Find the Balance


According to IMF data, growth slowed from 7.8% in 2010 to 4.5% in 2011, while nominal GDP came in at $55.6 billion, dropping off around half a percentage point in […]

According to IMF data, growth slowed from 7.8% in 2010 to 4.5% in 2011, while nominal GDP came in at $55.6 billion, dropping off around half a percentage point in year-on-year terms. The current account deficit, although dropping to 7% of GDP in 2012 from 8.5% in 2010, is a cause for medium-term concern as the private sector struggles to regain confidence as a result of global commodity price shocks and the slow recovery of Europe and the US. The high price of oil per barrel is also sparking a trend toward coal and gas in the electricity generation segment, while the need to tackle losses on the distribution network is also leading to calls for increased government and private investment in the country’s energy matrix.

An increase of around 40% in primary government expenditure plus lower-than-expected revenue performance led to a fiscal deficit of around 8.5% in 2012, which resulted in public debt reaching almost 45% of GDP by the end of the year, up from 35% in 2007-2008. The Central Bank of the Dominican Republic (BCRD) embarked on an inflation-targeting campaign at the end of 2011. IMF estimates put the consumer price inflation indicator at around 4% in 2012, down from 7.8% in 2011, with an expected rise to 5% in 2013, well within the BCRD’s target range of 5.5% (+/-1%). Unemployment fell to 13% in 2012 from 14.6% in 2011, according to preliminary IMF data. The informal sector represents 56% of total employment, with formalization seen as key to boosting economic equality and getting more people into work. SMEs account for 90% of the country’s companies, providing over 1 million jobs, according to Jean Alain Rodrí­guez, Minister and Executive Director of the Investment Center of the Dominican Republic (CEI-RD). The country’s consistent GDP growth has also served to attract foreign investors in recent years, with FDI totaling $3.5 billion in 2012, a record for the country.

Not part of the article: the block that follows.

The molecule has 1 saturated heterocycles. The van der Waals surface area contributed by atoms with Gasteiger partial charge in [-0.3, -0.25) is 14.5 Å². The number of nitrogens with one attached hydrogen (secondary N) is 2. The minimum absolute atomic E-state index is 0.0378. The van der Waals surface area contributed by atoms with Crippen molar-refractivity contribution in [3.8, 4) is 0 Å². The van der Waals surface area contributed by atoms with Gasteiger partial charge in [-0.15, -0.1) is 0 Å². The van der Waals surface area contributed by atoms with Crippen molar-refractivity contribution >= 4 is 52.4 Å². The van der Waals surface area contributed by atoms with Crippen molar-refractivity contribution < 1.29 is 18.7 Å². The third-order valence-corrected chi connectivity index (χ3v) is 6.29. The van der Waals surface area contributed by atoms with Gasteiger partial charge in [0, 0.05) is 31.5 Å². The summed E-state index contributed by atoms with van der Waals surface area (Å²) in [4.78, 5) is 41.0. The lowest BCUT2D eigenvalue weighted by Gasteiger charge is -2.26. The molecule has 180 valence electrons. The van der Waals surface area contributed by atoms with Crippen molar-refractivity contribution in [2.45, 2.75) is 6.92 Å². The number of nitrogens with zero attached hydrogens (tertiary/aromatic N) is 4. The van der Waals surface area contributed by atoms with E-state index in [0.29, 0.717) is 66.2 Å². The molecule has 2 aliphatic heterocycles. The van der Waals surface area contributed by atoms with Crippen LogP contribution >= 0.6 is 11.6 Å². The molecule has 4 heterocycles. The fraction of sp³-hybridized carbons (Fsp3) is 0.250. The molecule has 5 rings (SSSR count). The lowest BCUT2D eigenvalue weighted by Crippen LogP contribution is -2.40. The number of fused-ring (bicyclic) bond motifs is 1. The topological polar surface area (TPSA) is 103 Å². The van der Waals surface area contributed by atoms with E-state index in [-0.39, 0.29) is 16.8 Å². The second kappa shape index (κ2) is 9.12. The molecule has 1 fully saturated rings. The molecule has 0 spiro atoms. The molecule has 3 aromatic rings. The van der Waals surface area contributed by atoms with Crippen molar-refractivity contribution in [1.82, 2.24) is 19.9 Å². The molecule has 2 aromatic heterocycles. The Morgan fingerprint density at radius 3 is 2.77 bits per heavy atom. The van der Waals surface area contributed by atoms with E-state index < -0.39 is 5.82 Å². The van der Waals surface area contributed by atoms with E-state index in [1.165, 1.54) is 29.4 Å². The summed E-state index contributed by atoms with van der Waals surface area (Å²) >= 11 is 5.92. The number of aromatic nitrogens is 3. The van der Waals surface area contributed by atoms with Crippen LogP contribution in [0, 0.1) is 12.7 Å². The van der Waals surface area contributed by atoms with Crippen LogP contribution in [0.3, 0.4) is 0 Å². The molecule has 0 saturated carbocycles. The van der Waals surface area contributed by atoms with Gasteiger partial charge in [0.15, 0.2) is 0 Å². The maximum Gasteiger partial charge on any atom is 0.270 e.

Despite running a current account deficit of 7% in 2012, Dominican exports have continued to grow in recent years. In 2011, the country exported goods worth $8.5 billion, a record for the Caribbean nation. The changing nature of the economy is also reflected in the shifting dynamics of the export basket. While 10 years ago sugar accounted for 70% of foreign earnings, sugar, coffee, cocoa, and tobacco combined now account for just 7%. The country’s minerals sector, dominated somewhat by ferronickel and soon gold, accounts for 5%, while 88% are non-traditional goods, including fruits and vegetables, gourmet and organic products, agro-industrial goods, and manufactured products. The agricultural sector accounts for 40% of the country’s exports. According to government statistics, the Dominican Republic exported 3,150 products to 173 countries in 2011, boosted significantly by country’s the free trade agreements (FTAs), including the Dominican Republic-Central America-United States Free Trade Agreement (CAFTA-DR). The US represents the country’s most significant export market, the slow recovery of which has contributed to the Dominican Republic’s current trading position. In 2011, the country exported $4.2 billion worth of goods to the US, up by 14.1% on 2010 figures. Top non-agricultural exports to the country were optical and medical instruments ($595 million), precious stones ($540 million), electrical machinery ($417 million), tobacco ($360 million), and knitted apparel ($335 million), according to the Office of the US Trade Representative. The Dominican Republic also imported $7.3 billion worth of goods from the US in 2011, up by 11.2% on 2010, with the major categories including oil, electrical machinery, vehicles, and agricultural products.